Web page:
Monday (April 29) is the National Day of Mourning and the District of Mission held a brief ceremony to remember and honour those who have lost their lives, or suffered injury or illness on the job or due to a work-related tragedy.
The ceremony, and others like it held around the province, allow people, companies and governments to renew their commitment to creating healthy and safe workplaces.
The Mission ceremony, which took place at the public works facility, included remarks from Mayor Pam Alexis, Harminder Gill representing CUPE 1267, Captain Nick Rychkun of the Mission Fire Rescue Service and others.
One speaker, Mission resident Mark Johnson, shared his personal story of being injured while on the job.
“This is a very important day. I wish that we didn’t have to have this day.” Johnson told the crowd.
However, he said things happen at the work site and people do get hurt, or killed.
“When I was 21-years-old I was pulled into a conveyor belt at a saw mill. My arm snapped in half, wrapped around a machine… I have no use of my left arm. It just hangs here.
“Do you know how many hours you spend over and over and over just thinking what if? What if? What if?”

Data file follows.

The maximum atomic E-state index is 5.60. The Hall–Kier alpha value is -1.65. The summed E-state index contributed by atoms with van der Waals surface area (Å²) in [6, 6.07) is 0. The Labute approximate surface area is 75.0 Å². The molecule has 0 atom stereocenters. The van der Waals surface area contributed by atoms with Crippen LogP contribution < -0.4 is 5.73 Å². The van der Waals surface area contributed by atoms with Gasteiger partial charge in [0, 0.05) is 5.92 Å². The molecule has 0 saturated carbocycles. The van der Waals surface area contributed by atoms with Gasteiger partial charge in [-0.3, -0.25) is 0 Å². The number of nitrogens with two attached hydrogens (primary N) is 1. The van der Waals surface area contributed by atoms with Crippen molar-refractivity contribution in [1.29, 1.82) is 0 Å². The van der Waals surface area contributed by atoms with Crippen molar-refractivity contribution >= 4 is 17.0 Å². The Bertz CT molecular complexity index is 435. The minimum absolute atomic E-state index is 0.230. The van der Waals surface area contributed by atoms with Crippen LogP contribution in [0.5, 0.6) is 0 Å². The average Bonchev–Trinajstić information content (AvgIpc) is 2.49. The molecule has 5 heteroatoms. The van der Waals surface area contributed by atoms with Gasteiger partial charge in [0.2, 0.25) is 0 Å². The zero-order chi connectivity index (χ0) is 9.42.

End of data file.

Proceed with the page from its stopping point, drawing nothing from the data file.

He said you constantly wonder what would have happened if you did something differently. However, it’s too late.
‘Sometimes you don’t get to come back from your mistakes. People say ‘everybody gets a second chance.’ No. Not everybody gets a second chance. I got a second chance at life, I was very lucky to not die … I don’t get a second chance at a left arm.”
Johnson now speaks at schools, work places, colleges and universities to share his story and try to get people to think about safety.
He said no matter what your job –from fire fighter to office worker – you can encounter an unsafe working condition.
“It doesn’t matter what your job is, you have the right to refuse unsafe work.”
Johnson said no company or job is more important than people.